On this episode, Maxwell Goss speaks with Daniel Dalton, the nation’s foremost litigator representing churches and religious bodies in land use and real property disputes. Dan is the author of several books including Religious Property Disputes and the Law, published by the American Bar Association. Dan discusses a pair of important cases involving religious land use and the free exercise clause. Dan also provides insights for handling lawsuits against government entities.
“Government entities always have the upper hand . . .
They have the ability, through statute and through judicial creation,
to do things that anywhere else in the world would be illegal.”
-Daniel P. Dalton
00:19 – Introduction
01:43 – Daniel Dalton's law practice
03:48 – Daniel's latest book, Religious Property Disputes and the Law
05:26 – Religious Land Use and Institutionalized Person Act (RLUIPA)
07:32 – Religious congregations separating from their denominations
09:34 – The Our Lady of Peace case
16:32 – The West Valley Christian Center case
22:14 – Litigating against a government agency vs. litigating against a corporation
25:43 – Dan's advice for lawyers suing a government entity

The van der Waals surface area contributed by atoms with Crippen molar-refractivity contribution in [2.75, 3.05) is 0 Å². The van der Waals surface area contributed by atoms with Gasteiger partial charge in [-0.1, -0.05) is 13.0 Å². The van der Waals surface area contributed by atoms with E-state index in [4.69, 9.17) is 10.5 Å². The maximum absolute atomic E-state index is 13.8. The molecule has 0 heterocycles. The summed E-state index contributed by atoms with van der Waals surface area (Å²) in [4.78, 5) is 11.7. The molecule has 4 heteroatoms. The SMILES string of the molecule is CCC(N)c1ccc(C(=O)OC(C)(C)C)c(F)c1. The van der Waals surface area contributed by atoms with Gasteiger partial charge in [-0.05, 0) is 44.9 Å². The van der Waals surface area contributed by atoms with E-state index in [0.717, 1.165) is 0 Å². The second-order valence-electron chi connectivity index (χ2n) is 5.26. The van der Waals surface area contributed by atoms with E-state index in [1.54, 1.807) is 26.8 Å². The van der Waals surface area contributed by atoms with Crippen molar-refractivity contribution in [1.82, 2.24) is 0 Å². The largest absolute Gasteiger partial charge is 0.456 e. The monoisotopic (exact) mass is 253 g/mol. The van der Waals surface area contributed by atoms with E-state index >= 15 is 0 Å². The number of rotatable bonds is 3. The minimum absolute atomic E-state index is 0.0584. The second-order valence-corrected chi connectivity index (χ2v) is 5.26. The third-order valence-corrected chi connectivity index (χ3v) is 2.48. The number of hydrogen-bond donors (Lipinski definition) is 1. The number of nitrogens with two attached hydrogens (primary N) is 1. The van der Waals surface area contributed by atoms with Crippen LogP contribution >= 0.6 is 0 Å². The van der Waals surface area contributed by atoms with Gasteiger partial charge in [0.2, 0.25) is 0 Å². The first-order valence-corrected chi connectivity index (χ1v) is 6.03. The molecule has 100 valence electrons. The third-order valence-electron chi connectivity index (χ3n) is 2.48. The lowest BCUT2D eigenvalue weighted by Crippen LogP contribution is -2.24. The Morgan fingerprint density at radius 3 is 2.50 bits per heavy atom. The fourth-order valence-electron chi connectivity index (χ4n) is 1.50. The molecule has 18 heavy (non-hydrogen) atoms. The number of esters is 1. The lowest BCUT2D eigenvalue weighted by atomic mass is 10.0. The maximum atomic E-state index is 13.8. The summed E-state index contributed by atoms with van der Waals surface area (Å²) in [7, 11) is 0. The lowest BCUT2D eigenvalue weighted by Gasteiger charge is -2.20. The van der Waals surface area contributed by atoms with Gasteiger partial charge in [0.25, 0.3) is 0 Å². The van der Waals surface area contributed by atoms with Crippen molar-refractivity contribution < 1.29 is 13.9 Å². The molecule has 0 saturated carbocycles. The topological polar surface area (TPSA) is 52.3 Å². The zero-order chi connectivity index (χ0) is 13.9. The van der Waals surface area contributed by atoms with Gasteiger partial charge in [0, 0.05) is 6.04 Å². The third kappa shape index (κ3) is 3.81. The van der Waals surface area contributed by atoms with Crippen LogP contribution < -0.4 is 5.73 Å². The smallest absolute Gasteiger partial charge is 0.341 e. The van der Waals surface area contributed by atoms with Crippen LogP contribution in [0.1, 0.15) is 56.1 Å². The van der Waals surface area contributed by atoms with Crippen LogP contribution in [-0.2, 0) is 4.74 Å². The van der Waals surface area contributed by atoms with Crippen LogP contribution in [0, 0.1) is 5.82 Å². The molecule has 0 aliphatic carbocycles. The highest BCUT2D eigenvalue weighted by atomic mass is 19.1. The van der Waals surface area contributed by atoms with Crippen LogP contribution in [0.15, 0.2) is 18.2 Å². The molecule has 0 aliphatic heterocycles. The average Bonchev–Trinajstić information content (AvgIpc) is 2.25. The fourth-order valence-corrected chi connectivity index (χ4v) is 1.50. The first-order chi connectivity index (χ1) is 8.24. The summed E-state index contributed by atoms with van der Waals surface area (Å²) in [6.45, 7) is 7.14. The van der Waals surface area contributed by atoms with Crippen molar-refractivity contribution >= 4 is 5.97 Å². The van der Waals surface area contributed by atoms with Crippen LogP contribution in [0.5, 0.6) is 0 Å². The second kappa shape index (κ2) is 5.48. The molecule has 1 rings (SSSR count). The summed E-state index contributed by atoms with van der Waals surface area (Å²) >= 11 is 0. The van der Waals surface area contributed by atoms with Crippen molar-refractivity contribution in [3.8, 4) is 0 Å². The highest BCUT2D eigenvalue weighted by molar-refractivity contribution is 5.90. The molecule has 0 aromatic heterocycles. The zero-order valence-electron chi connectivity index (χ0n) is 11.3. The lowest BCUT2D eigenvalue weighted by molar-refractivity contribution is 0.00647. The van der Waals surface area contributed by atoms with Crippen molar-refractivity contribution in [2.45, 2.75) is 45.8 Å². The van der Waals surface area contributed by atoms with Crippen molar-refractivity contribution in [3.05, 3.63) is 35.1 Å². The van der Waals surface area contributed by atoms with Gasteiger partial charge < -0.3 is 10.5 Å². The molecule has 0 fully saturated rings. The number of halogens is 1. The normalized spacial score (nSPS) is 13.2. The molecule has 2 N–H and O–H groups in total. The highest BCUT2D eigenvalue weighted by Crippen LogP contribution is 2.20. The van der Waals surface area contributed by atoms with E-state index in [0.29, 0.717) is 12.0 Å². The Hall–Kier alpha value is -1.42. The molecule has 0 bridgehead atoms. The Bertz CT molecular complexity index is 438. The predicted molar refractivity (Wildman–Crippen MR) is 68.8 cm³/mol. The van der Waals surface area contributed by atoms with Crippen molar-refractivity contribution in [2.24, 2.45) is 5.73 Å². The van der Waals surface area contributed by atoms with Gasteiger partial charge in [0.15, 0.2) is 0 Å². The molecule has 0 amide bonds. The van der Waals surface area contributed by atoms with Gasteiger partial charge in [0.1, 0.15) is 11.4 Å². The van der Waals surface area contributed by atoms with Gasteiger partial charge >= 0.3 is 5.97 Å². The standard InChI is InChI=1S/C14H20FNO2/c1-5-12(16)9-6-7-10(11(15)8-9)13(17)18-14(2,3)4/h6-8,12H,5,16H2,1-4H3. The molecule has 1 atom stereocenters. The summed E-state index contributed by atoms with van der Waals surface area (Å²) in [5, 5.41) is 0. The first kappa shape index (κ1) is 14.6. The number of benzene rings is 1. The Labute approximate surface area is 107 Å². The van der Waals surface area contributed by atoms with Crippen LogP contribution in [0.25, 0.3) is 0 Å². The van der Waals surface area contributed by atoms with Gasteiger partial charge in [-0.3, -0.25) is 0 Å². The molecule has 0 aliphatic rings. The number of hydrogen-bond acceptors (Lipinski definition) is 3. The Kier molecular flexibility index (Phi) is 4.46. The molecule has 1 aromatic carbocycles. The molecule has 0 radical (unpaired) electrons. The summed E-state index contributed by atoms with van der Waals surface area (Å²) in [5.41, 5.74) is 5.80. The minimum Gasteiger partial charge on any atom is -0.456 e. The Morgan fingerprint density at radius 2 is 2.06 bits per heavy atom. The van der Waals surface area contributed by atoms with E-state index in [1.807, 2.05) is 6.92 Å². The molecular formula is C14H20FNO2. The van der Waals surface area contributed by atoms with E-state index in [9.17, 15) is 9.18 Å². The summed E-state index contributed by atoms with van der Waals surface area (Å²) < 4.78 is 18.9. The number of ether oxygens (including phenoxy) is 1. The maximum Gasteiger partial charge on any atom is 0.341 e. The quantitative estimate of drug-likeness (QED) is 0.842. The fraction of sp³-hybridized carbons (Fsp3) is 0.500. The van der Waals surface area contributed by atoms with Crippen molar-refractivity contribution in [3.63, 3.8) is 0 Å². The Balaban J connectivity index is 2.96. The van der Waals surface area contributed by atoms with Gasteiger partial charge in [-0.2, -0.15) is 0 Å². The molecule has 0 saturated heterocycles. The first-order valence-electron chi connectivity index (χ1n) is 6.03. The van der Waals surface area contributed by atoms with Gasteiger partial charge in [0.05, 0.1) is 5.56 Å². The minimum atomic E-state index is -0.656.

27:18 – Where to find Daniel online
Daniel P. Dalton is the nation’s preeminent authority in the Religious Land Use and Institutionalized Person Act, also known as RLUIPA. He is one of the country’s most experienced attorneys in representing churches and other religious institutions in land use and zoning cases. Dan is the author of books including Religious Property Disputes and the Law and Litigating Religious Land Use Cases, published by the American Bar Association.
Dan’s firm, Dalton & Tomich, PLC, is the national leader in successfully helping churches, other religious institutions and their insurers defend their rights in land use and zoning matters under RLUIPA, the Religious Land Use and Institutionalized Persons Act. The firm has helped clients win cases against municipalities and other local government bodies from coast to coast, with experience serving both as general counsel and special litigation counsel.